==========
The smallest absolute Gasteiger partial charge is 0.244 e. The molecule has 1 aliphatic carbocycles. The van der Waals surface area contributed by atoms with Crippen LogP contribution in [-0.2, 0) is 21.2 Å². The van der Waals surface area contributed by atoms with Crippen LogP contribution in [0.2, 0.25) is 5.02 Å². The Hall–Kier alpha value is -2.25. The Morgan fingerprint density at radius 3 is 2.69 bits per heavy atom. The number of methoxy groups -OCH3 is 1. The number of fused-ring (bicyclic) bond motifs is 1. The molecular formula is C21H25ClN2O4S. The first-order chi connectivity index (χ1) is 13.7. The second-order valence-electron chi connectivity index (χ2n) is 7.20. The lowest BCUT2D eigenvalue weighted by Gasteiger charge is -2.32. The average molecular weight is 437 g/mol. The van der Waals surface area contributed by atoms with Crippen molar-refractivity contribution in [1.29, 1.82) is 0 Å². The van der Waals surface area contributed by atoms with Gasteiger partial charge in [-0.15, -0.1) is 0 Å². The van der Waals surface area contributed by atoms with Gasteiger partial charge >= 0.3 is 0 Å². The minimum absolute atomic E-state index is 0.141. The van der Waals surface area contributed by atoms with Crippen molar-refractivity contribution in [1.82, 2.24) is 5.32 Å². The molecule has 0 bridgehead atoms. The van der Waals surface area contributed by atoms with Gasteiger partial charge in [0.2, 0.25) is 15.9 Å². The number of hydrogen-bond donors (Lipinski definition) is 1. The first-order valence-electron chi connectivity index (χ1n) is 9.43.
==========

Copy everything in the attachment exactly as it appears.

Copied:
The smallest absolute Gasteiger partial charge is 0.244 e. The molecule has 1 aliphatic carbocycles. The van der Waals surface area contributed by atoms with Crippen LogP contribution in [-0.2, 0) is 21.2 Å². The van der Waals surface area contributed by atoms with Crippen LogP contribution in [0.2, 0.25) is 5.02 Å². The Hall–Kier alpha value is -2.25. The Morgan fingerprint density at radius 3 is 2.69 bits per heavy atom. The number of methoxy groups -OCH3 is 1. The number of fused-ring (bicyclic) bond motifs is 1. The molecular formula is C21H25ClN2O4S. The first-order chi connectivity index (χ1) is 13.7. The second-order valence-electron chi connectivity index (χ2n) is 7.20. The lowest BCUT2D eigenvalue weighted by Gasteiger charge is -2.32. The average molecular weight is 437 g/mol. The van der Waals surface area contributed by atoms with Crippen molar-refractivity contribution in [1.29, 1.82) is 0 Å². The van der Waals surface area contributed by atoms with Gasteiger partial charge in [-0.15, -0.1) is 0 Å². The van der Waals surface area contributed by atoms with Gasteiger partial charge >= 0.3 is 0 Å². The minimum absolute atomic E-state index is 0.141. The van der Waals surface area contributed by atoms with Crippen molar-refractivity contribution in [1.82, 2.24) is 5.32 Å². The molecule has 0 bridgehead atoms. The van der Waals surface area contributed by atoms with Gasteiger partial charge in [0.2, 0.25) is 15.9 Å². The number of hydrogen-bond donors (Lipinski definition) is 1. The first-order valence-electron chi connectivity index (χ1n) is 9.43.